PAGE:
The glee is palpable in mainstream news reports over Tommy Robinson's defection, along with co-founder Kevin Carroll and twelve other senior members, from the English Defence League, the organization he created to combat the Islamization of Britain. Robinson had led the EDL from 2009, turning it into the voice of Middle England. Now he claims the organization has been infiltrated by neo-Nazis.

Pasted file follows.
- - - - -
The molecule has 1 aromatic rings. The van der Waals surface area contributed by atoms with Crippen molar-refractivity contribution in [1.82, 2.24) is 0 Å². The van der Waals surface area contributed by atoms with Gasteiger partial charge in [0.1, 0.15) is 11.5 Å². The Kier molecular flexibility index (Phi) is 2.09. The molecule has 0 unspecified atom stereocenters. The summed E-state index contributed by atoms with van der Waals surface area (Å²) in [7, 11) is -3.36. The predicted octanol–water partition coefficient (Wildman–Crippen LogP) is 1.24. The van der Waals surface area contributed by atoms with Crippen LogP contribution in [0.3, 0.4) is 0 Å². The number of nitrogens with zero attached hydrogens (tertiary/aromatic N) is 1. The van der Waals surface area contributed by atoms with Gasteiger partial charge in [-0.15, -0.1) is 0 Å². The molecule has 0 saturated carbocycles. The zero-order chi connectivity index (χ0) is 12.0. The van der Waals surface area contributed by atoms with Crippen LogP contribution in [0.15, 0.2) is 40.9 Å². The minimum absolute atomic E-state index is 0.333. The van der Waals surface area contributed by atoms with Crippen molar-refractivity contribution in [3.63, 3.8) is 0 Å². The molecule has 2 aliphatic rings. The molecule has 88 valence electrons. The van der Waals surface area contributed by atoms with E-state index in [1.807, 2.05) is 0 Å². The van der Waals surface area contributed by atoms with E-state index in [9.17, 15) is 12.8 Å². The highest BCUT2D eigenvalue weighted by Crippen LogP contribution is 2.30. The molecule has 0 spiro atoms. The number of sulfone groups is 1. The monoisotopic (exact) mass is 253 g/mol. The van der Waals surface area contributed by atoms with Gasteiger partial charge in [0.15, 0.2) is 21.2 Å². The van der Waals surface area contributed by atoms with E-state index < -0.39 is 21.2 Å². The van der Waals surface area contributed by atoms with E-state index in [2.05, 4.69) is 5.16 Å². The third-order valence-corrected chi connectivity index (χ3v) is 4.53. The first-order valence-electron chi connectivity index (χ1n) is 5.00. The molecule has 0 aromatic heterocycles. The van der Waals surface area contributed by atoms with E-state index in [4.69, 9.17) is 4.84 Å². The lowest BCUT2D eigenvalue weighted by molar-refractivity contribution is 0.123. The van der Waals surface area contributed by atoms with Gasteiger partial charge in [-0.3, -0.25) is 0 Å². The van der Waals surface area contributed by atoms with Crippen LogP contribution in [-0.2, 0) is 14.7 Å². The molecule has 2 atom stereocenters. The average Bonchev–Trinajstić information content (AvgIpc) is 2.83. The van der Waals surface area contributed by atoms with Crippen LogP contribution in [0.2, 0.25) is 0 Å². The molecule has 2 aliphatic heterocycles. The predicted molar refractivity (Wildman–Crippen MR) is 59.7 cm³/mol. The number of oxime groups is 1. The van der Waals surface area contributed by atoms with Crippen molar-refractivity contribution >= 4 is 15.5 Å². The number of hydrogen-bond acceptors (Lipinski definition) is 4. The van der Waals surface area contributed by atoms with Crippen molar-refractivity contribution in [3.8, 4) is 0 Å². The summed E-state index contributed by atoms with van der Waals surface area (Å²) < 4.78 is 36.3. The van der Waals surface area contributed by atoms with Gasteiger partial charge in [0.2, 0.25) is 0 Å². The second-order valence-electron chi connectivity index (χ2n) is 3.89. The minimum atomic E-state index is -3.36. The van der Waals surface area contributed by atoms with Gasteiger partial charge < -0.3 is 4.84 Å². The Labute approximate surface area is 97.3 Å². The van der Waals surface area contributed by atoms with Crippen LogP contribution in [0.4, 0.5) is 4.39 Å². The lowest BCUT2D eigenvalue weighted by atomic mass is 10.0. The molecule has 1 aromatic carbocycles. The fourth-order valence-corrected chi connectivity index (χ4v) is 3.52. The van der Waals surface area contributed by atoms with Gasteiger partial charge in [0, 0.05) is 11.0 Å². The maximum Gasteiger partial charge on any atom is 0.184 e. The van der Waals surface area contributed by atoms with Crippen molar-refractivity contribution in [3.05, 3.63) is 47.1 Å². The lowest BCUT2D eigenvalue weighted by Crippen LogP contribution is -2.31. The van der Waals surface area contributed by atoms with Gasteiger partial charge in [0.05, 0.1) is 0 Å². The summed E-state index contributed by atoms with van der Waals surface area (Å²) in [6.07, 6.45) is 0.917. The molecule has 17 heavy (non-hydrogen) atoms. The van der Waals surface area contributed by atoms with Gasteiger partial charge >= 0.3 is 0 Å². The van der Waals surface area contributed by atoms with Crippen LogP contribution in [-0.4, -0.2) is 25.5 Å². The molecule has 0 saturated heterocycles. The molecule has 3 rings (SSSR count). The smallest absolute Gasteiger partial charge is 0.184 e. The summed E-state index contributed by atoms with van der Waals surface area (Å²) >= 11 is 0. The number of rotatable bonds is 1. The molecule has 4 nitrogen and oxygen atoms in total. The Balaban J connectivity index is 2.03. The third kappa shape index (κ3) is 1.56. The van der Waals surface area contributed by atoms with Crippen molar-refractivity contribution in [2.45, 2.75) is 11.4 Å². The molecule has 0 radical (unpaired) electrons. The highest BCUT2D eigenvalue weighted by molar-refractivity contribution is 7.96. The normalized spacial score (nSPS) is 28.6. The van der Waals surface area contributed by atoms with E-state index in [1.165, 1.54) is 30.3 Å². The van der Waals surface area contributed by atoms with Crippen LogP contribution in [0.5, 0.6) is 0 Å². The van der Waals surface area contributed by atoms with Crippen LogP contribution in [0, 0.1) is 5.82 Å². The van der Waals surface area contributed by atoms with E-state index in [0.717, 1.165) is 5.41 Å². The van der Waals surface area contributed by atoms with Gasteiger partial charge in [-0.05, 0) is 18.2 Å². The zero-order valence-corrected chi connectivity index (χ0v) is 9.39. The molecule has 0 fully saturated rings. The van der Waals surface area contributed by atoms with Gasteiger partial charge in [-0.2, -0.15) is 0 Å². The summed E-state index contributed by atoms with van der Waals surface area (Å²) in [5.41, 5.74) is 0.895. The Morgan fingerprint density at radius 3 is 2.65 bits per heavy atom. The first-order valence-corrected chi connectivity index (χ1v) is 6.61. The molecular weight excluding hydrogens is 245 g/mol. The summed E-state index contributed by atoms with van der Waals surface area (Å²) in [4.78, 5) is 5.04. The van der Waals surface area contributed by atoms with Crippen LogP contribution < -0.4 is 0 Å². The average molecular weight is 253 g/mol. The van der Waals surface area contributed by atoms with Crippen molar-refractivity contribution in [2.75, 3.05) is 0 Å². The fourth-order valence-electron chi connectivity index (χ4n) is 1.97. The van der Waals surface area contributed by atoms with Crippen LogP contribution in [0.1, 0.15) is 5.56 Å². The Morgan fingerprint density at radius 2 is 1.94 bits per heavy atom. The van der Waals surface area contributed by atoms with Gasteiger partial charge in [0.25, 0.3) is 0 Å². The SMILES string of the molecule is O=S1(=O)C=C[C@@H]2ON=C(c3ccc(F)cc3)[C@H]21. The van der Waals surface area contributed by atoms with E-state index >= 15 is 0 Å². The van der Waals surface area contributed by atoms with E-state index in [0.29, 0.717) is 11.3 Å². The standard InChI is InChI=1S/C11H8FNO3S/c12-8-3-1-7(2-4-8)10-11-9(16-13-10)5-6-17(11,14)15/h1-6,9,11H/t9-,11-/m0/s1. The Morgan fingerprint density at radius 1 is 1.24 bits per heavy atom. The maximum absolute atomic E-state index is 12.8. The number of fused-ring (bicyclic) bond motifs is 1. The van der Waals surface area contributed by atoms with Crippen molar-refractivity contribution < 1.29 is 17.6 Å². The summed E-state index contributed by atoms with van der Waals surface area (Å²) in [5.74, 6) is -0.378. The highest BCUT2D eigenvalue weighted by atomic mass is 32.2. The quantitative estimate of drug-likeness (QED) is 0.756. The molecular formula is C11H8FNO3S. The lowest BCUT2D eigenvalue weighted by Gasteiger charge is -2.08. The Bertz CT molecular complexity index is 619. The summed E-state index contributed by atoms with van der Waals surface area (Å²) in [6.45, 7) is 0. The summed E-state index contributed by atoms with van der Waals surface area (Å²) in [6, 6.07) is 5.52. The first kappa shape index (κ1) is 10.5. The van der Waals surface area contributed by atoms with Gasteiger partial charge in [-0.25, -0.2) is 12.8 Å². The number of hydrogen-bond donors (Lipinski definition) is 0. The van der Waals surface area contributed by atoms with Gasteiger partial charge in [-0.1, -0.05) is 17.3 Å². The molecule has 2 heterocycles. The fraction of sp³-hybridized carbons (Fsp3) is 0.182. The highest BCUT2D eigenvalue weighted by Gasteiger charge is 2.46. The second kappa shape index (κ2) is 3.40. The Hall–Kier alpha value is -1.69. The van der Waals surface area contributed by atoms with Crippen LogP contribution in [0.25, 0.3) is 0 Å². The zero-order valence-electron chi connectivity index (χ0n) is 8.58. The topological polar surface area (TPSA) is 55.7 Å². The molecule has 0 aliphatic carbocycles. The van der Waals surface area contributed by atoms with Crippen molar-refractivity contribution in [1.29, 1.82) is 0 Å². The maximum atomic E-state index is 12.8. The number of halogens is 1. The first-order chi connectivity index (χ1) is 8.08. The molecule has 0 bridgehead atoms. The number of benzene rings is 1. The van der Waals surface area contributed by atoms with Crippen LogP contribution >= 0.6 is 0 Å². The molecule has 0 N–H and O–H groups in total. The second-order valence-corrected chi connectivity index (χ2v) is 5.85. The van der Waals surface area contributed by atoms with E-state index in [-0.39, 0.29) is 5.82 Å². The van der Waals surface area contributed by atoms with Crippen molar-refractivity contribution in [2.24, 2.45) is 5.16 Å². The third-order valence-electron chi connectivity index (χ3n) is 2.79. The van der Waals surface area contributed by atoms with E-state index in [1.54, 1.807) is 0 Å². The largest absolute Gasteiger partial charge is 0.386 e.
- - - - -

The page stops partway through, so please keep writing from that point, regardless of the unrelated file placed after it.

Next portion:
"EDL leader Tommy Robinson turns his back on his own party over 'dangers of far-right extremism,'" trumpeted The Independent. BBC News reported that Robinson still aims to "counter Islamist ideology," but "not with violence but with better, democratic ideas." Sky News reported that "in order to solve what he sees as the problem of Islamist extremism in Britain, he needs to work with Muslims, not against them." Home Affairs Select Committee chair Keith Vaz, a notable pro-Islam advocate and Labour MP, went on record that "any resignation from the EDL is welcome. Mr. Robinson and Mr. Carroll have previously engaged, promoted, and expounded extreme views. Leaving the organization is an acceptance that their opinions incite hatred and their previous actions have unnecessarily cost the taxpayer thousands of pounds." The Tommy of the EDL would surely have been quick to point out that what incites hatred in England is Islamist violence and contempt for British institutions, not EDL resistance — but the Tommy Robinson who is now dissing his former organization hardly sounds like the person he once was.